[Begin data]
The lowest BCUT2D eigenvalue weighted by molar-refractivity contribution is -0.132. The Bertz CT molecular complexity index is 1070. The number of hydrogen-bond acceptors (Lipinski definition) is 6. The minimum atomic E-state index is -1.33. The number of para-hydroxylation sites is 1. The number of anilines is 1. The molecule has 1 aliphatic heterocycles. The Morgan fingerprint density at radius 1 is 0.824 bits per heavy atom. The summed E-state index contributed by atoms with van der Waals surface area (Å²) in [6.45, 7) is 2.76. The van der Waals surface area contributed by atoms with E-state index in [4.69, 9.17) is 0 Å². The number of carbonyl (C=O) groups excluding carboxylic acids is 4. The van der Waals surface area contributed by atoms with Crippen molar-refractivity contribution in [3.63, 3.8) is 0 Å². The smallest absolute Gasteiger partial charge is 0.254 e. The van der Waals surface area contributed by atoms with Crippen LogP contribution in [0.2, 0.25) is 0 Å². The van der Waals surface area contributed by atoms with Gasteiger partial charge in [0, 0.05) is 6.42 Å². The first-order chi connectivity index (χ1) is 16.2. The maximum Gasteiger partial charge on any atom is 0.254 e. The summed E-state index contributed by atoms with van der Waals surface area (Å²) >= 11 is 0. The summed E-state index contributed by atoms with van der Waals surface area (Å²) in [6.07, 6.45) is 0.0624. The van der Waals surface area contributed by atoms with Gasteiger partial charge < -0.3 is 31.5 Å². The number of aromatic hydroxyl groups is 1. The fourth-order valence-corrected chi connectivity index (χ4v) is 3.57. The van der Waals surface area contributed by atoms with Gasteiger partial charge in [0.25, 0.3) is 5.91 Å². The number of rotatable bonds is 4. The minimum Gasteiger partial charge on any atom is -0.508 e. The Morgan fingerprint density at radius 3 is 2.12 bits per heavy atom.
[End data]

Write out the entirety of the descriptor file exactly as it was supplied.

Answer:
The lowest BCUT2D eigenvalue weighted by molar-refractivity contribution is -0.132. The Bertz CT molecular complexity index is 1070. The number of hydrogen-bond acceptors (Lipinski definition) is 6. The minimum atomic E-state index is -1.33. The number of para-hydroxylation sites is 1. The number of anilines is 1. The molecule has 1 aliphatic heterocycles. The Morgan fingerprint density at radius 1 is 0.824 bits per heavy atom. The summed E-state index contributed by atoms with van der Waals surface area (Å²) in [6.45, 7) is 2.76. The van der Waals surface area contributed by atoms with E-state index in [4.69, 9.17) is 0 Å². The number of carbonyl (C=O) groups excluding carboxylic acids is 4. The van der Waals surface area contributed by atoms with Crippen molar-refractivity contribution in [3.63, 3.8) is 0 Å². The smallest absolute Gasteiger partial charge is 0.254 e. The van der Waals surface area contributed by atoms with Crippen LogP contribution in [0.2, 0.25) is 0 Å². The van der Waals surface area contributed by atoms with Gasteiger partial charge in [0, 0.05) is 6.42 Å². The first-order chi connectivity index (χ1) is 16.2. The maximum Gasteiger partial charge on any atom is 0.254 e. The summed E-state index contributed by atoms with van der Waals surface area (Å²) >= 11 is 0. The summed E-state index contributed by atoms with van der Waals surface area (Å²) in [6.07, 6.45) is 0.0624. The van der Waals surface area contributed by atoms with Gasteiger partial charge < -0.3 is 31.5 Å². The number of aromatic hydroxyl groups is 1. The fourth-order valence-corrected chi connectivity index (χ4v) is 3.57. The van der Waals surface area contributed by atoms with Gasteiger partial charge in [0.25, 0.3) is 5.91 Å². The number of rotatable bonds is 4. The minimum Gasteiger partial charge on any atom is -0.508 e. The Morgan fingerprint density at radius 3 is 2.12 bits per heavy atom.